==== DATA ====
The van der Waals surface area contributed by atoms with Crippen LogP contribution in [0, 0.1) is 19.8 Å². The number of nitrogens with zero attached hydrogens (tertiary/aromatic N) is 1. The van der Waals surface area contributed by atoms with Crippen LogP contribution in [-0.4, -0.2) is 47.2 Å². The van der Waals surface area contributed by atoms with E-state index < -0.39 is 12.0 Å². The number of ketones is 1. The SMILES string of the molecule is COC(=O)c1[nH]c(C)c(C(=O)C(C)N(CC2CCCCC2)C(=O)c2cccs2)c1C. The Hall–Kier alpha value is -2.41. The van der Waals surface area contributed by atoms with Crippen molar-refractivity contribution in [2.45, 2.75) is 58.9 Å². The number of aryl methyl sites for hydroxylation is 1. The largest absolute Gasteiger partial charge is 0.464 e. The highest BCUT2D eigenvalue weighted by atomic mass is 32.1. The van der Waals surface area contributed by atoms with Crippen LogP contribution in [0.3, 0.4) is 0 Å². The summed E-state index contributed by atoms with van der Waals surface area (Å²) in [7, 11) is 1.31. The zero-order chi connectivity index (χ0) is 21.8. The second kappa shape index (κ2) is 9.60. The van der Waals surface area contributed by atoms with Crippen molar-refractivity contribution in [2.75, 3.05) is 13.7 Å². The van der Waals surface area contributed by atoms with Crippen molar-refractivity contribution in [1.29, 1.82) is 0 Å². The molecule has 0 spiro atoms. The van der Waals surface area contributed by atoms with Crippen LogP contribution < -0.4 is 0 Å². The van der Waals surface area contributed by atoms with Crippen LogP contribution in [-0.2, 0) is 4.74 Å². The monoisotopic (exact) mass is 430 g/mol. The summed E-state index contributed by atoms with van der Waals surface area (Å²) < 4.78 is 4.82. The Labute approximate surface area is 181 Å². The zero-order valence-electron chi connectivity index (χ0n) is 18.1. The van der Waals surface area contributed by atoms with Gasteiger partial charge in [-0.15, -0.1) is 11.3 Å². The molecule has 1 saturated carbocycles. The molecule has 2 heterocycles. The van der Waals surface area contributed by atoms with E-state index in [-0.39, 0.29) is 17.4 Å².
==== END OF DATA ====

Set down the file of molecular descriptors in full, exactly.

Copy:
The van der Waals surface area contributed by atoms with Crippen LogP contribution in [0, 0.1) is 19.8 Å². The number of nitrogens with zero attached hydrogens (tertiary/aromatic N) is 1. The van der Waals surface area contributed by atoms with Crippen LogP contribution in [-0.4, -0.2) is 47.2 Å². The van der Waals surface area contributed by atoms with E-state index < -0.39 is 12.0 Å². The number of ketones is 1. The SMILES string of the molecule is COC(=O)c1[nH]c(C)c(C(=O)C(C)N(CC2CCCCC2)C(=O)c2cccs2)c1C. The Hall–Kier alpha value is -2.41. The van der Waals surface area contributed by atoms with Crippen molar-refractivity contribution in [2.45, 2.75) is 58.9 Å². The number of aryl methyl sites for hydroxylation is 1. The largest absolute Gasteiger partial charge is 0.464 e. The highest BCUT2D eigenvalue weighted by atomic mass is 32.1. The van der Waals surface area contributed by atoms with Crippen LogP contribution in [0.3, 0.4) is 0 Å². The summed E-state index contributed by atoms with van der Waals surface area (Å²) in [7, 11) is 1.31. The zero-order chi connectivity index (χ0) is 21.8. The second kappa shape index (κ2) is 9.60. The van der Waals surface area contributed by atoms with Crippen molar-refractivity contribution in [2.75, 3.05) is 13.7 Å². The van der Waals surface area contributed by atoms with Crippen molar-refractivity contribution in [1.29, 1.82) is 0 Å². The molecule has 0 spiro atoms. The van der Waals surface area contributed by atoms with Crippen LogP contribution < -0.4 is 0 Å². The van der Waals surface area contributed by atoms with Crippen LogP contribution in [-0.2, 0) is 4.74 Å². The monoisotopic (exact) mass is 430 g/mol. The summed E-state index contributed by atoms with van der Waals surface area (Å²) < 4.78 is 4.82. The Labute approximate surface area is 181 Å². The zero-order valence-electron chi connectivity index (χ0n) is 18.1. The van der Waals surface area contributed by atoms with Gasteiger partial charge in [-0.15, -0.1) is 11.3 Å². The molecule has 1 saturated carbocycles. The molecule has 2 heterocycles. The van der Waals surface area contributed by atoms with E-state index in [-0.39, 0.29) is 17.4 Å².